In the research project WELL-MED an innovative approach is pursued, which combines the person-related perspective of Positive Psychology with the more condition-oriented focus of Work and Organizational psychology. The aim is to scientifically analyze the factors influencing the well-being and health of medical students and residents and to derive indications for prevention.

    Positive Psychology

Positive Psychology is a comparatively new direction within psychology. It was founded by Martin E. P. Seligman in the late 1990s (Seligman & Csikszentmihalyi, 2000). In both research and practice, Positive Psychology focuses less on human deficits and pathologies compared to traditional approaches, and more on the role of individual resources, which play an important role in the prevention of mental illness. An example of this are the personal strengths ("character strengths", Peterson & Seligman, 2004), whose identification and application in private and professional life have a positive influence on well-being and health.

Research on well-being can be broadly divided into two traditions (Deci & Ryan, 2008). In the hedonistic tradition, well-being is generally defined as the presence of positive affect and the virtual absence of negative affect (subjective well-being). In the eudaimonic tradition, well-being is conceptualized much more broadly. Here it is not only about experiencing positive affects, but also about experiencing life in a comprehensive and deeply satisfying way (psychologic well-being). This includes not only subjective well-being (e.g., life satisfaction, positive feelings) but also positive relationship with others, engagement, ability (e.g., self-efficacy), optimism, and experiencing meaning and autonomy (Su et al., 2014). Multiple associations have been found in research between the eudaimonic concept of psychological well-being and health, as well as increased life expectancy (Diener & Chan, 2011). Building on this, our research team is working with this concept and the goal of mapping the various facets as comprehensively as possible.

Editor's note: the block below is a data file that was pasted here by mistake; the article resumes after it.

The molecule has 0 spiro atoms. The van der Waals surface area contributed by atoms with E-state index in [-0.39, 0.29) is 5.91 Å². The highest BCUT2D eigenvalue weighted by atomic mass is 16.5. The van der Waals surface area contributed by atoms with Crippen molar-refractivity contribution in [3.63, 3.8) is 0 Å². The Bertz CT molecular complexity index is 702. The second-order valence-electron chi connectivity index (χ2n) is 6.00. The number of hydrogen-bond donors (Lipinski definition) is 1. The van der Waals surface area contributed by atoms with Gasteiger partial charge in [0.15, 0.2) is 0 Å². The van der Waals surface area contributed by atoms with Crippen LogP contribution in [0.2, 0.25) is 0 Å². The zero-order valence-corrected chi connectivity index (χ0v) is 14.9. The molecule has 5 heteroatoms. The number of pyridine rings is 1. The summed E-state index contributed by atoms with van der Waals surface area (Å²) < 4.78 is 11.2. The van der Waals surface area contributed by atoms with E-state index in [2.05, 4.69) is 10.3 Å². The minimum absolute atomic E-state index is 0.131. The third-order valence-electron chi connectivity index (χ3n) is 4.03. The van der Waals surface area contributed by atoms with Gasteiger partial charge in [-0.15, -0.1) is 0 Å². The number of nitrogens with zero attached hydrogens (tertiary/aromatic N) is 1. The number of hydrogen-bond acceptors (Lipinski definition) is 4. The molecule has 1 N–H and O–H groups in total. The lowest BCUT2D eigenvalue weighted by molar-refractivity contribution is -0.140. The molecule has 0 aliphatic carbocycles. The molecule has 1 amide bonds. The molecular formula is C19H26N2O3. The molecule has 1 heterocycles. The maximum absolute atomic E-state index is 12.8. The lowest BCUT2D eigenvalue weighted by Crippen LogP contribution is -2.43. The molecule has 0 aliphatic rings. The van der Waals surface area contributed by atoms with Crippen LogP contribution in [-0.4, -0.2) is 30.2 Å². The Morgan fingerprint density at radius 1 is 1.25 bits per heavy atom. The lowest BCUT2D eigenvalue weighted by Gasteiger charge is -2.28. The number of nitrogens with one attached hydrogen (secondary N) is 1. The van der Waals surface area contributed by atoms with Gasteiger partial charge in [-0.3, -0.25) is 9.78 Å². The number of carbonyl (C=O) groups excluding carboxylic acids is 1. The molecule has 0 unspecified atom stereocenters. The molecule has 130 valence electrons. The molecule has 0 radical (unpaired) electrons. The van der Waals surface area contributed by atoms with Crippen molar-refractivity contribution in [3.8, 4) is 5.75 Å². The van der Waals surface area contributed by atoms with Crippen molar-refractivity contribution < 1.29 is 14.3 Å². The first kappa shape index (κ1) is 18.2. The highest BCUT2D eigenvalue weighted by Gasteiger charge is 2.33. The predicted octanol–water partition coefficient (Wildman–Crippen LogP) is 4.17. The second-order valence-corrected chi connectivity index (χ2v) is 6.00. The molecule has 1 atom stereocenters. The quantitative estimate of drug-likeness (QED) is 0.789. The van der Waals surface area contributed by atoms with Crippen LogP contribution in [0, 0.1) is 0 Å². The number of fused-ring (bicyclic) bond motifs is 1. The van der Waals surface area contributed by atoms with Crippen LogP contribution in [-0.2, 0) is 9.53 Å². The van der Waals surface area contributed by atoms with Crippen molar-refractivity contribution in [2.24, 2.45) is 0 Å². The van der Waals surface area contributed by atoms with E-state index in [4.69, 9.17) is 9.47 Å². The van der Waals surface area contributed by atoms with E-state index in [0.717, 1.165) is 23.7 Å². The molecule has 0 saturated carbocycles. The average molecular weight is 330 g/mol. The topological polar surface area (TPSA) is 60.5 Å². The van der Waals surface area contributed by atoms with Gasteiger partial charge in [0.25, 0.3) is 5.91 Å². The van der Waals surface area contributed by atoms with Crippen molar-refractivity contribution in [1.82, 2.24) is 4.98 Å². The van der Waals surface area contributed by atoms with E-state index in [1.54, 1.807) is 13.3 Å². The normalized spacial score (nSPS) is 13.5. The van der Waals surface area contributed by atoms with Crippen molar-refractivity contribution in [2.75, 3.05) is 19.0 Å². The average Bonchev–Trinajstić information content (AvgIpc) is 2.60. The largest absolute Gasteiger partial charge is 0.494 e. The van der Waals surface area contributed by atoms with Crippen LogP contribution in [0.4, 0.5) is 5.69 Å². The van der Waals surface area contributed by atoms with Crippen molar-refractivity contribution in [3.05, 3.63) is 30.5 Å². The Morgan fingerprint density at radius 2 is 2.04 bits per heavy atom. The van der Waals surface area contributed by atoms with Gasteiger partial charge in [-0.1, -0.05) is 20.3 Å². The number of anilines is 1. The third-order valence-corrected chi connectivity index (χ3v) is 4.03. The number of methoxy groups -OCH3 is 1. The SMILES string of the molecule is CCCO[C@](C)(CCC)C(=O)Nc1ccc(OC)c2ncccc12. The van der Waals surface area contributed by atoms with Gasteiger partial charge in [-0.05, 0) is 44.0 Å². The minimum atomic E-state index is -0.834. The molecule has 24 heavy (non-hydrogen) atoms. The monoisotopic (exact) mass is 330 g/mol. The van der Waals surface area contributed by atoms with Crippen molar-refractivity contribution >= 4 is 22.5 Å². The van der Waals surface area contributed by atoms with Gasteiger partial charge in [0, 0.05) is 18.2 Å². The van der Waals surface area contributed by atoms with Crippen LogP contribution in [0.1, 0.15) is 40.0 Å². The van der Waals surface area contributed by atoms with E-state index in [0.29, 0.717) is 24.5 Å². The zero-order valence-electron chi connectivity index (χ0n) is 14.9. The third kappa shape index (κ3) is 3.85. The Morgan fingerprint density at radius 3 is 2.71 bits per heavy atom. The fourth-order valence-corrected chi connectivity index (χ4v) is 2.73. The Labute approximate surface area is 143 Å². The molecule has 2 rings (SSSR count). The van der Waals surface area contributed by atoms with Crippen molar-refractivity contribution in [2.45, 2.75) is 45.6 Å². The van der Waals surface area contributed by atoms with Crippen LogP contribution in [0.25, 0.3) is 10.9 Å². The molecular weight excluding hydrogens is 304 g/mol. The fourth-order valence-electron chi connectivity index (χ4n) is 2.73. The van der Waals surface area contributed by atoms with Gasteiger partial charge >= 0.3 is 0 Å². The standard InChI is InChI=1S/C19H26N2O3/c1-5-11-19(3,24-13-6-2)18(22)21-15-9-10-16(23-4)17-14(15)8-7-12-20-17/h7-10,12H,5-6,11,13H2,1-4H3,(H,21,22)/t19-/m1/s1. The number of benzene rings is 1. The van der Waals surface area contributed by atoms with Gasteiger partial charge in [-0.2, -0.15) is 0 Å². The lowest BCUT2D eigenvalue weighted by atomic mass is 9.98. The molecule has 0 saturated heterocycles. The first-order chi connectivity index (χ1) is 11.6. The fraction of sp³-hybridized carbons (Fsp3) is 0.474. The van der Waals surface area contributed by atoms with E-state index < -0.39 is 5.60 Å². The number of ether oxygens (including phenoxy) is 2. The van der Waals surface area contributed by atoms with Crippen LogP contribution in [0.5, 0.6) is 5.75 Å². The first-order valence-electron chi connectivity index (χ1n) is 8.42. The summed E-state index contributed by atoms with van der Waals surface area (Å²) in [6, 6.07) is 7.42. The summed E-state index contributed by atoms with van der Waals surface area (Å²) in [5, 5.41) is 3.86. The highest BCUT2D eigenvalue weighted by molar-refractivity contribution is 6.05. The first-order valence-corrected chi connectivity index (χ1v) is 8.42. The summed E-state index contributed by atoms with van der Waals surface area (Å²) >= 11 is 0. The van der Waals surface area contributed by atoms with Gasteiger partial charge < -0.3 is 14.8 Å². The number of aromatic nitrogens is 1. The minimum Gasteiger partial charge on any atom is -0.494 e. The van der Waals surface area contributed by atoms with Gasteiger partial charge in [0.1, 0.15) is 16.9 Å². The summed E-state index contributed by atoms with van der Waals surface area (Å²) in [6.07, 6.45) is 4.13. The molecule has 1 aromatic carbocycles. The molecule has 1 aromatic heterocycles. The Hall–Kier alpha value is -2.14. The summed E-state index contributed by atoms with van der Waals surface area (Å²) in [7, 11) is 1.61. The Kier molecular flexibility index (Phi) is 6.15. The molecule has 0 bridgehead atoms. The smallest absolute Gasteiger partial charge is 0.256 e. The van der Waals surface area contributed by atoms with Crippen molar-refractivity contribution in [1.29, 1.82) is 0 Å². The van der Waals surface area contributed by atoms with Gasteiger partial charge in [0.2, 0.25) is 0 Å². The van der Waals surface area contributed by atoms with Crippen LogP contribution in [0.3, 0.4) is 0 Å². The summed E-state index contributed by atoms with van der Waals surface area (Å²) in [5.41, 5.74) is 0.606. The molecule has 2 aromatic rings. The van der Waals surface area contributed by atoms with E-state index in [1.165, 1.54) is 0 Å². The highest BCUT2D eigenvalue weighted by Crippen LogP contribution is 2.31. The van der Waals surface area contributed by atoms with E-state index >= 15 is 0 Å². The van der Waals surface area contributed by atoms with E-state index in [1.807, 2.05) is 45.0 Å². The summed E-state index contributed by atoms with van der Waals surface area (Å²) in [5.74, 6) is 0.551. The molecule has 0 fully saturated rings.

Industrial and Organizational Psychology

Industrial and organizational psychology has a long tradition in the analysis of working conditions (work-related demands, stressors, and resources), that can stimulate or impair the well-being, health, motivation, and competence and personality development of employees (Grant, Fried & Juillerat, 2010; Ulich & Wülser, 2012). Especially for work activities in the health care sector, numerous scientific concepts and empirical findings are now available (de Jonge, Vlerick, Büssing, & Schaufeli, 2000; Glaser & Höge, 2004). In the WELL-MED project, in addition to established factors explaining work-related behaviors and experiences such as burnout and work engagement (Schaufeli & Bakker, 2004), newer and previously less studied potential factors influencing the psychophysical well-being of medical students and physicians in training are considered. These include, for example, the expression of the so-called sociomoral climate as a partial aspect of the organizational climate (Pircher Verdorfer, Weber, Unterrainer & Seyr, 2012).

Within the framework of the WELL-MED project, working conditions in hospitals are comprehensively surveyed using different methods: By means of quantitative surveys via online questionnaires in longitudinal section, by visits in the daily work routine with focus on the working climate as well as by means of personal interviews with physicians and training managers.